“Since childhood I’ve had a very close connection to Russian folklore, with its melodiousness and feel,” he says. “Secondly, playing piano since childhood impacted me a lot. The piano school and its legacy is very honoured in Russia. I was lucky to have the teachers that I had. Having passed all the steps from a music school to conservatory, I’m strongly convinced that it’s the music school and my teachers that made me who I am now, not only in a professional way but in a human way too.

“I was born and I grew up in Saint Petersburg, a beautiful city that has a rich culture and turbulent history, where people like Dostoyevsky and Shostakovich lived. Sure enough, that kind of atmosphere influences both consciousness and creativity.”

Gleb Kolyadin

(Image credit: Alexander Kuznetco)

Kolyadin formed iamthemorning back in 2010, joining up with singer Marjana Semkina to stirring effect. The ethereal duo worked with Porcupine Tree and King Crimson drummer Gavin Harrison on their second and third records, so perhaps it was only natural that the sticksman would be willing to help out Kolyadin on his solo album.

But the guests kept on coming, with Steven Wilson comrade Nick Beggs laying down all of the bass work, and the other cameo musicians quickly signing on too.

“I still can’t figure out how getting the guest appearances happened,” Kolyadin says. “I guess that thought was born two autumns ago when iamthemorning received the Album Of The Year Award from Prog. I was very inspired back then and I thought it would be nice to make an interesting collaboration for my own album. Vlad Avy supported the idea, so then I just messaged everyone I’d want to play with. All of a sudden, all these people agreed after listening to the material.”

The pianist, meanwhile, said getting the octopus-limbed Harrison on board was one of the most pivotal moments of the recording process as drums began to be laid down alongside the lead piano.

“He was the first to agree by replying the very same evening that he very much liked the material,” Kolyadin says. “That moment I understood that the album was really going to happen. He asked me to send him sheet notes for all the piano parts to polish his parts. That process helped me correct some mistakes and get the material ready for recording the piano. A couple of weeks later, Gavin recorded drums for all of the tracks in a row, one by one, and they were just perfect. The grand piano and the drums sounded fantastically homogeneous. That musician is a real pro.”

Kolyadin cites older prog as one of his main influences, particularly King Crimson’s Red era, along with Jethro Tull and Genesis.

“But at the same time I don’t mind listening to 10,000 Days by Tool or some of Brian Eno’s ambient albums,” he adds. “Actually, I’m pretty omnivorous as long as there’s magic and dynamics inside the music.”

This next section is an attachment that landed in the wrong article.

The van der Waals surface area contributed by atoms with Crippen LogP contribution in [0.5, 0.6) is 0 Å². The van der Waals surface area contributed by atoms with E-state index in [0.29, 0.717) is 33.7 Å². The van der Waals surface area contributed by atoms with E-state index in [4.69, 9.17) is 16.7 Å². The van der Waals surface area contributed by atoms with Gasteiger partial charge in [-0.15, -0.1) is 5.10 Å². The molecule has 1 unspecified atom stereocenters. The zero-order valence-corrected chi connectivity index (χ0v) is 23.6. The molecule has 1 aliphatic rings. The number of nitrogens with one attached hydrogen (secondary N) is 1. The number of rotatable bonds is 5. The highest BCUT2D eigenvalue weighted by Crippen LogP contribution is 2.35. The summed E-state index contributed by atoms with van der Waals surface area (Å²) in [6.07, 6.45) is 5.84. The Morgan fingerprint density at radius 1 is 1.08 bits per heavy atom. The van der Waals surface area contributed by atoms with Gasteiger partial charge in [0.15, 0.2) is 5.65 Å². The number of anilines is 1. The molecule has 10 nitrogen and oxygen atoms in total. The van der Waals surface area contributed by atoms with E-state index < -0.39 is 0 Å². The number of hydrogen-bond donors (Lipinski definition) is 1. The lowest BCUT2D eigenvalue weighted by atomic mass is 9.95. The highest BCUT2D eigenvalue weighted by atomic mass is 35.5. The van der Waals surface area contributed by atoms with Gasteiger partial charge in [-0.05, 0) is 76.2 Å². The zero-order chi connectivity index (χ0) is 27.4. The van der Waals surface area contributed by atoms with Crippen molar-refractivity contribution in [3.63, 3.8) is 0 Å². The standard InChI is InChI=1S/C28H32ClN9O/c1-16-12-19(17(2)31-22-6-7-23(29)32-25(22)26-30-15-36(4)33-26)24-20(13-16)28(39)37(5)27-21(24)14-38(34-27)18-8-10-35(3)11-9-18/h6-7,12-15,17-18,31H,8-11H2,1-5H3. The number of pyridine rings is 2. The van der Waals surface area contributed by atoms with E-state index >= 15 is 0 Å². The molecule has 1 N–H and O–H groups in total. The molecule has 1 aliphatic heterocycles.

But while prog adventurism runs through his veins, the Russian doesn’t like to be pigeonholed by the genre and instead sees himself as a someone with a veritable myriad of musical styles on his mind.

“I think this very album may really be identified as prog, but to be honest, I wouldn’t like to identify myself as a prog-only musician,” Kolyadin says. “I have a classical music degree and I like to play very different music, from classical to tango, minimalism and avant-garde. I even had an experience playing some electronic music. But my classical pianist background is prevailing in me. It’s one of the main sources of ideas.”

As the new year beds in, iamthemorning are working on new material, with Kolyadin having high hopes over the eventual finished product. But for now, the spotlight is all on the pianist. It appears the maestro is vindicated in his decision to go solo – even if there was some sweat and tears along the way.

“The work took a pretty long time, so I think I’ve gone through all the stages from a fanatic and neurotic involvement in it to utterly detesting everything that was going on,” Kolyadin admits. “But now that I listen to the album, I like the music, particularly as a listener. And that’s not a bad result, I think.” 

This article originally appeared in issue 85 of Prog Magazine.

Chris Cope

A writer for Prog magazine since 2014, armed with a particular taste for the darker side of rock. The dayjob is local news, so writing about the music on the side keeps things exciting - especially when Chris is based in the wild norths of Scotland. Previous bylines include national newspapers and magazines.